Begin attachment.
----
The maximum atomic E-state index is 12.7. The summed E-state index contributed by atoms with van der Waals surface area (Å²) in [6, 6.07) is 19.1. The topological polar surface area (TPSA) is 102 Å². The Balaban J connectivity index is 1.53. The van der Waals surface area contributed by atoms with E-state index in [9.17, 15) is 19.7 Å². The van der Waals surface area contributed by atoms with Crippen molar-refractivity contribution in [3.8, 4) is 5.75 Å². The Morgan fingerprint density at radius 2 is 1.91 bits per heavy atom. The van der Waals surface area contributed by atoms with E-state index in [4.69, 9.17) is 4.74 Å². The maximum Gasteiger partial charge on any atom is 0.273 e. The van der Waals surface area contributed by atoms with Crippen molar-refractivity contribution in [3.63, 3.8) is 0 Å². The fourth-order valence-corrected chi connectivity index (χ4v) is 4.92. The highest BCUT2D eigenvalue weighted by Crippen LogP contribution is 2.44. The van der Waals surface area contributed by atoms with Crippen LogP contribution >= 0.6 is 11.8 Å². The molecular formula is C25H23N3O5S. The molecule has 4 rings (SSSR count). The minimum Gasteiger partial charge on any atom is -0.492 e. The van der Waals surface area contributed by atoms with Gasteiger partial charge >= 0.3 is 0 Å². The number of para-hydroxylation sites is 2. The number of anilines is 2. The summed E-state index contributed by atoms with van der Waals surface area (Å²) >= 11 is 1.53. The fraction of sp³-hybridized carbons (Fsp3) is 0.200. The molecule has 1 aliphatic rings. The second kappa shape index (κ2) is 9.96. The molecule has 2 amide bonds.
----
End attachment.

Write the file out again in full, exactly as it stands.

The maximum atomic E-state index is 12.7. The summed E-state index contributed by atoms with van der Waals surface area (Å²) in [6, 6.07) is 19.1. The topological polar surface area (TPSA) is 102 Å². The Balaban J connectivity index is 1.53. The van der Waals surface area contributed by atoms with E-state index in [9.17, 15) is 19.7 Å². The van der Waals surface area contributed by atoms with Crippen molar-refractivity contribution in [3.8, 4) is 5.75 Å². The Morgan fingerprint density at radius 2 is 1.91 bits per heavy atom. The van der Waals surface area contributed by atoms with E-state index in [4.69, 9.17) is 4.74 Å². The maximum Gasteiger partial charge on any atom is 0.273 e. The van der Waals surface area contributed by atoms with Crippen molar-refractivity contribution in [3.63, 3.8) is 0 Å². The fourth-order valence-corrected chi connectivity index (χ4v) is 4.92. The highest BCUT2D eigenvalue weighted by Crippen LogP contribution is 2.44. The van der Waals surface area contributed by atoms with Crippen LogP contribution >= 0.6 is 11.8 Å². The molecular formula is C25H23N3O5S. The molecule has 4 rings (SSSR count). The minimum Gasteiger partial charge on any atom is -0.492 e. The van der Waals surface area contributed by atoms with Gasteiger partial charge >= 0.3 is 0 Å². The number of para-hydroxylation sites is 2. The number of anilines is 2. The summed E-state index contributed by atoms with van der Waals surface area (Å²) >= 11 is 1.53. The fraction of sp³-hybridized carbons (Fsp3) is 0.200. The molecule has 1 aliphatic rings. The second kappa shape index (κ2) is 9.96. The molecule has 2 amide bonds.